10. Thanks for the replies. Correct I am in Kentucky and have several c/o that are now 4+ years old. I am recently divorced and the debt was assigned to me and is in my name. The c/o are one issue but another is the concern of getting sued for the debt. I am trying to understand if a 4 year old debt is outside SOL in KY for JPM Chase considering the borrowing statue. It isn’t clear to me what state Would be considered for JPM Chase or even if this is a valid thought. Thx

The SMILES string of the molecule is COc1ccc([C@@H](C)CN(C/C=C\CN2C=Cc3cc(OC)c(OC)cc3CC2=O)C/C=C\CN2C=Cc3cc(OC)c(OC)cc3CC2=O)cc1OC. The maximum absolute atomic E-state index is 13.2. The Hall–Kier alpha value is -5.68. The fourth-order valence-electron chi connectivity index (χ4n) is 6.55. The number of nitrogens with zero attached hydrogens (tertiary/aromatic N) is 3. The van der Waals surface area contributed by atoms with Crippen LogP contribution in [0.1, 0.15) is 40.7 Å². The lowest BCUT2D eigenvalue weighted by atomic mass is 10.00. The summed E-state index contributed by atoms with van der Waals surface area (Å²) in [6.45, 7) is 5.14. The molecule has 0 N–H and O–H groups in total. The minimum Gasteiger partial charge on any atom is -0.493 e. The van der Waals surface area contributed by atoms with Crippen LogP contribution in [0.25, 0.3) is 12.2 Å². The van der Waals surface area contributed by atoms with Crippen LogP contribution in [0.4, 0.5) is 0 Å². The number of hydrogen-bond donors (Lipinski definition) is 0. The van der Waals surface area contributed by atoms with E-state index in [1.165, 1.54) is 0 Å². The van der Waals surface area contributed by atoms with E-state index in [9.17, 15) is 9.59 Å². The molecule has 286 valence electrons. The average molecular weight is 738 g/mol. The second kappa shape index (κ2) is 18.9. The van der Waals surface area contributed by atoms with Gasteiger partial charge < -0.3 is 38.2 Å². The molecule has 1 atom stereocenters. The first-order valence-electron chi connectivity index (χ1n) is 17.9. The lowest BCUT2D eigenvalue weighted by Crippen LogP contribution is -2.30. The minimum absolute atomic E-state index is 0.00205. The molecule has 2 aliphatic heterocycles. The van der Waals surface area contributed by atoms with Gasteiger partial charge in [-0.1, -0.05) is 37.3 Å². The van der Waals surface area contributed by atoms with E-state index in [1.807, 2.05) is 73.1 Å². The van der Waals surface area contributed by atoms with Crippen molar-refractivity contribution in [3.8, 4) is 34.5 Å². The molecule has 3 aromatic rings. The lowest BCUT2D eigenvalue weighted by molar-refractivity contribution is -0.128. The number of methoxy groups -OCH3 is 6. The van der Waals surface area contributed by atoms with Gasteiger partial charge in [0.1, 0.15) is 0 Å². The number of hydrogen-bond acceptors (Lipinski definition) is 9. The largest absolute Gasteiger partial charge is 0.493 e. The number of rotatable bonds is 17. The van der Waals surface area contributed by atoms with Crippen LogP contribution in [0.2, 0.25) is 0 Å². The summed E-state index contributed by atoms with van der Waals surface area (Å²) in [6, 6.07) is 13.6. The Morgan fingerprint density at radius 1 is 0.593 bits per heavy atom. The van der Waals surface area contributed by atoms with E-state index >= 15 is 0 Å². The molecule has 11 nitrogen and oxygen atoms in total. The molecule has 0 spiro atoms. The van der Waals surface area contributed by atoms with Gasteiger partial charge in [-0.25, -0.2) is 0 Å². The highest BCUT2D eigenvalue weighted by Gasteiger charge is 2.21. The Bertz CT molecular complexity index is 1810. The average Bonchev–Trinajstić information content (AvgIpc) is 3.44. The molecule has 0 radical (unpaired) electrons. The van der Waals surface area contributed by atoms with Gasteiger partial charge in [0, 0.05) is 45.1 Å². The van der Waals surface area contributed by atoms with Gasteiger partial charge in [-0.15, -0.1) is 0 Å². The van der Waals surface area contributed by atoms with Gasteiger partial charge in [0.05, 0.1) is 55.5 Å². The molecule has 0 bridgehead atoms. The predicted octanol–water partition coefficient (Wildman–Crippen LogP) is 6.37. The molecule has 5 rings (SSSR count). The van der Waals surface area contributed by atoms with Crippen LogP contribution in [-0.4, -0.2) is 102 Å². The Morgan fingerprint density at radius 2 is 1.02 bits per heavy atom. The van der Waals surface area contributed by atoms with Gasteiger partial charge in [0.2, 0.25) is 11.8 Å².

11. I have read that some states KY in particular has a SOL for open contracts of 5 years - unless the state of the suing bank has a lesser amount. So for instance BofA is located in North Carolina so a positive defense to a lawsuit in KY for a BoA debt that is 4 years old would be that it is timebarred as North Carolina SOL is 3 years. Can anyone confirm that JPM Chase would fall under New Hampshire? New Hampshire also has a SOL of 3 years so the timebarred date for KY lawsuits by JPM would be 3 years. Anyone have any info on this? Am I way off here? TIA